Published: 19 April 2022
Authors: Yunus Çolak, Børge G. Nordestgaard, Peter Lange, Jørgen Vestbo, and Shoaib Afzal
Source: This abstract has been sourced from NZ Respiratory Research Review Issue 204
Rationale: Randomized controlled trials only include a subset of patients with chronic obstructive pulmonary disease (COPD) fulfilling strict inclusion criteria. Thus, most patients with COPD in a real-world setting do not have the necessary evidence to support treatment effectiveness.
Objectives: To test the hypotheses that most individuals with COPD in the general population are not represented in major clinical trials despite clinically significant disease with exacerbations and early death.
Methods: In 105,630 adults from a Danish contemporary population-based cohort, we defined COPD as age 40 or more years, chronic respiratory symptoms, history of smoking exposure, and airflow limitation with FEV1/FVC < 0.70. Outcomes included acute exacerbations and all-cause mortality. Symptomatic smokers without COPD were used as a reference group.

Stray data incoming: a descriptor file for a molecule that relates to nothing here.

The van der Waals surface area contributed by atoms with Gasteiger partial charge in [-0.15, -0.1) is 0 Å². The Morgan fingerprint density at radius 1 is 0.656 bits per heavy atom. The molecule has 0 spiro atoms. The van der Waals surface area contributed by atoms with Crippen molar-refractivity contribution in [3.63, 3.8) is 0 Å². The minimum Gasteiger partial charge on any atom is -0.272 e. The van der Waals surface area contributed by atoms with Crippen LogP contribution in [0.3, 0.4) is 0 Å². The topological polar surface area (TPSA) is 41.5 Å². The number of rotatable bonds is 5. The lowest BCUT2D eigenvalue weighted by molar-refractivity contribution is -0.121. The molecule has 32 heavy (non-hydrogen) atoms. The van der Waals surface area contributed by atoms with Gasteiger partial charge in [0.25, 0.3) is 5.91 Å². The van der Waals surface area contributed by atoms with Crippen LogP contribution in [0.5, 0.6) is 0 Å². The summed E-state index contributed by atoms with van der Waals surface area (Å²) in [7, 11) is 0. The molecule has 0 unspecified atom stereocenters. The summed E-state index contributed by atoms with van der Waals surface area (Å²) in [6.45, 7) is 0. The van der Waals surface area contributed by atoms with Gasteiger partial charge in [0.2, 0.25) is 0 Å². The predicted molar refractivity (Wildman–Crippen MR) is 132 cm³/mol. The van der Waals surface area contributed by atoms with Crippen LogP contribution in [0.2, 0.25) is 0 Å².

Measurements and Main Results: Of all, 7,516 (7%) and 16,079 (15%) were symptomatic smokers with and without COPD. Only 44% of those with COPD were eligible for major clinical trials when applying FEV1 < 80% predicted, smoking history of 10 or more pack-years, and no comorbid asthma as common inclusion criteria. During the median 8.9 years of follow-up, we observed 2,130 acute exacerbations and 3,973 deaths in symptomatic smokers. Compared with symptomatic smokers without COPD, multivariable-adjusted hazard ratios for exacerbations were 7.45 (95% confidence interval, 5.41–10.3) and 29.0 (21.1–39.8) in those with COPD, respectively, excluded and eligible for clinical trials. Corresponding hazard ratios for all-cause mortality were 1.21 (1.11–1.31) and 1.67 (1.54–1.81), respectively.
Conclusions: More than half of individuals with COPD in the general population are excluded from major clinical trials; however, these individuals have a clinically significant disease with exacerbations and early death compared with symptomatic smokers without COPD.
Link to abstract
NZ Respiratory Research Review Issue 204